Griffith - whose list would have been compiled 8/10 years later (than the baptisms where the priest entered ‘Gordon's Cross' as address) - has several Stauntons (both spellings are used in Cork) in the area: Thomas Staunton at 288 OYR, Michael Staunton at 43 Gardiner's Hill, and Margaret Staunton at 4 Goulding's Lane (near Dillon's Cross) but has no Daniel. Daniel could be related to any of these but only the householder's name appears - or he could have died - or moved away - or .. or ..

Finally, I looked at the sponsors of the Cotter/Mahony children, and searched for their names in Griffith - not very optimistically as many sponsors are younger people who are not necessarily heads of households.

A Denis Twomey (sponsor of Margaret Cotter, 1844) rents a house and yard at #273 Old Youghal Road (3 doors from John Cotter).

Another Denis Twomy has a house at #35 Gardiner's Hill.


Daniel Scully sponsors Catherine Cotter (1837) and Margaret Scully sponsors John Cotter (1841):

A Daniel Scully is listed in Griffith as renting #11 Gardiner's Hill (a few steps from what I think is Gordon's Cross).


A Richard Casey is sponsor of John Cotter, baptised 26/12/1841: Griffiths lists two Richard Caseys in the area

a. Richard Casey, #79 Elmgrove, Ballyhooly Road rents a house and yard: Elmgrove is the bottom of Gordon's Hill.

b. Richard Casey, #301 Old Youghal Road (near Betty's Lane) has a house and 21 acres with 7 others renting houses from him - he is less likely to be the sponsor - further away and also a man of some property.


Denis Lenihan is recorded as sponsor of Mary Cotter in 1839: a Denis Lenihan is listed in Griffith as tenant of a house with 3½ acres at 96 OYR which is about 6 houses further up the hill across the street from #270.

All the above five live near Ashburton/Gardiner's Hill on the east side of Dillon's Cross with no link found to the west (Barracks) side (#215/221/224) - they may not be the right people and they're only minor clues but that's all I can find.

It's also worth noting that Griffith only names people who have a one-year (or more) lease on a property: houses let for shorter periods often have the word ‘lodgers' affixed to the name of the lessee, but the actual occupants are not named.

The approximate locations of the names found (1 other ‘Gordon's Cross' baptism; 4 Cotter sponsor names):


The red line shows #215-224 OYR; the orange line shows approximately where #270 is/was.

Taking all the above, I think that Gordon's Cross may be the ‘eastern' cross marked above - at the top of (the very steep) Gordon's Lane [modern Gordon's Hill].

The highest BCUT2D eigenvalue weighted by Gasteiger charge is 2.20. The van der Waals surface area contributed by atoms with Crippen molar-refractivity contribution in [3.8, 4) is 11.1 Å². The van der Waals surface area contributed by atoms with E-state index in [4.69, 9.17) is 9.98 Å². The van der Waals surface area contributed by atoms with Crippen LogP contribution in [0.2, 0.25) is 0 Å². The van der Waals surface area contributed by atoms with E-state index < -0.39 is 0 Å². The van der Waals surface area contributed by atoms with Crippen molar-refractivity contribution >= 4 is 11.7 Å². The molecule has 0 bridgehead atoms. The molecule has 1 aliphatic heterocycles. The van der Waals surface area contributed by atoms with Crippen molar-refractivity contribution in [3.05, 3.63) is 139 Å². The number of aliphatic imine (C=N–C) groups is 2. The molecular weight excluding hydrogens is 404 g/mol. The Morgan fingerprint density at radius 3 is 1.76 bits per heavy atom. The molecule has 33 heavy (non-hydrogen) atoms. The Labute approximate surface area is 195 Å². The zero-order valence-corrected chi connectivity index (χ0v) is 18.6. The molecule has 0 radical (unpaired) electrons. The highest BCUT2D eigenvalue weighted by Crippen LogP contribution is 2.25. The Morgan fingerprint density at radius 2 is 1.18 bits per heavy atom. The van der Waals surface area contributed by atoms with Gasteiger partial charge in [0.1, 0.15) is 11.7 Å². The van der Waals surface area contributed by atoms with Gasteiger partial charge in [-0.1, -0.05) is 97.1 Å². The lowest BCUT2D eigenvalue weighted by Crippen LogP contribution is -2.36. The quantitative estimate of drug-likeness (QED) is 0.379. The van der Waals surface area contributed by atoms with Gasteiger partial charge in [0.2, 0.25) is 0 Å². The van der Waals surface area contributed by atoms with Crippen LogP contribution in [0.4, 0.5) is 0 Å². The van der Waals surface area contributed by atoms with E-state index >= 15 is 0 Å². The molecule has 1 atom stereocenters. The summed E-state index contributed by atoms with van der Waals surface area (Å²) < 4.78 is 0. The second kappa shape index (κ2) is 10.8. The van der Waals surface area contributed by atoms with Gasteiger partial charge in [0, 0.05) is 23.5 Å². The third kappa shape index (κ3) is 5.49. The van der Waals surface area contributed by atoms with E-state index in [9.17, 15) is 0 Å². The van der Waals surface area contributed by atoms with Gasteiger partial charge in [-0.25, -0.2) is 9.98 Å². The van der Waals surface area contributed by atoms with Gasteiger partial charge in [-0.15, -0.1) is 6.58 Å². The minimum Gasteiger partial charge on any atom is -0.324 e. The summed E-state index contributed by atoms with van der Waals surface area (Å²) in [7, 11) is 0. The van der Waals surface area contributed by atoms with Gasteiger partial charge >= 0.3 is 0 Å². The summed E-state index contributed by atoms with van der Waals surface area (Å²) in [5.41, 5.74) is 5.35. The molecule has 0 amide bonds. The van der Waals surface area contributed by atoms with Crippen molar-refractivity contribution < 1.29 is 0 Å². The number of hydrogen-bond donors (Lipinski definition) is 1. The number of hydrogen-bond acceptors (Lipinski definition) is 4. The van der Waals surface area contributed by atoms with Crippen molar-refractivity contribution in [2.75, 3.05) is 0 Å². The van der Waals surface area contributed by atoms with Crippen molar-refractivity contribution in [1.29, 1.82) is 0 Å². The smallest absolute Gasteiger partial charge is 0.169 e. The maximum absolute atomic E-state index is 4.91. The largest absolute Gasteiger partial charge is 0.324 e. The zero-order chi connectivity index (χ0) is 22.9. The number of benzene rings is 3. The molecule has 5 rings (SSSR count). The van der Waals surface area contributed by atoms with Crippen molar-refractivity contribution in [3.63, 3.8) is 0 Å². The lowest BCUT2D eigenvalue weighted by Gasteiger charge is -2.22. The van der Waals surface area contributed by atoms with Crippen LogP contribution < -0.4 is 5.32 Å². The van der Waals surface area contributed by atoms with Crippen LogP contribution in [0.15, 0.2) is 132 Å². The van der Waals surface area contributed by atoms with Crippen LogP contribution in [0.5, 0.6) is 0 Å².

In Cork there are many examples of streets named after the great and the good and the famous - some of whom have been forgotten. MacCurtain Street is named after a Republican Lord Mayor who was shot by the British in 1920, Alexandra Road near St Luke's commemorates Princess Alexandra, Millerd St recalls a former city councillor and Mayor - we even have a Washington St

But many ‘lanes' such as Gordon's Lane tend to be named after local inhabitants, or the business that was conducted there, or the next town: Shandon St was once known as Mallow Lane.

In the Ballinamought area which was predominantly rural up to the mid-20 th century, there is a good chance Gordon's Lane was named for a farmer called Gordon who lived there - so I looked:

Sir John Gordon, surgeon and apothecary, carried on a pharmacy business at 31 St Patrick St, and was Mayor of Cork in 1855; his name is listed again and again in directories - I don't think it was him.

I found a single reference to John Gordon on a list of men in 1838 who were newly eligible to vote because they leased property costing more than £10 per year: John Gordon's property was on Old Youghal Road (no number). He might (or might not) be the origin of the name.



Given the scarcity of records in Ireland, you can rarely be certain that you have found the right people once you go back beyond 1864. However, on the available evidence, I think it likely that John Keating is right and that the Cotter/Mahony family are ‘your' people:


- the father John Cotter is a smith at #270 Old Youghal Road (GV 1852, Laing's directory 1863)

- his wife is the former Mary Mahony

- they have had (at least) five children - Catherine 1837, Mary 1839, John 1841, Margaret 1844 and Anne 1846

- the 1841 birthdate would make John 26 years old on marriage as his 1868 marriage certificate says

- Margaret marries in 1865 - her father John is a smith

- William, baptised in the North Cathedral in 1835, could also be theirs

Google's Yellow Man on tour:

These are ‘snips' taken from Google Maps'Streetview' - which see


 Looking up the hill towards Ashburton

The grey house is the current #270

(Larger Image)

This is Dillon's Cross over 100 years ago, the exact date is not known. No. 270 Old Youghal Rd is about 13 houses to the right of the picture, the house being roughly in the position of the distant 'pole'.

Ths tin shed appears to be where the (left) ‘smithy' was in 1900.

Unusual - only one around. I often passed that way and never noticed it.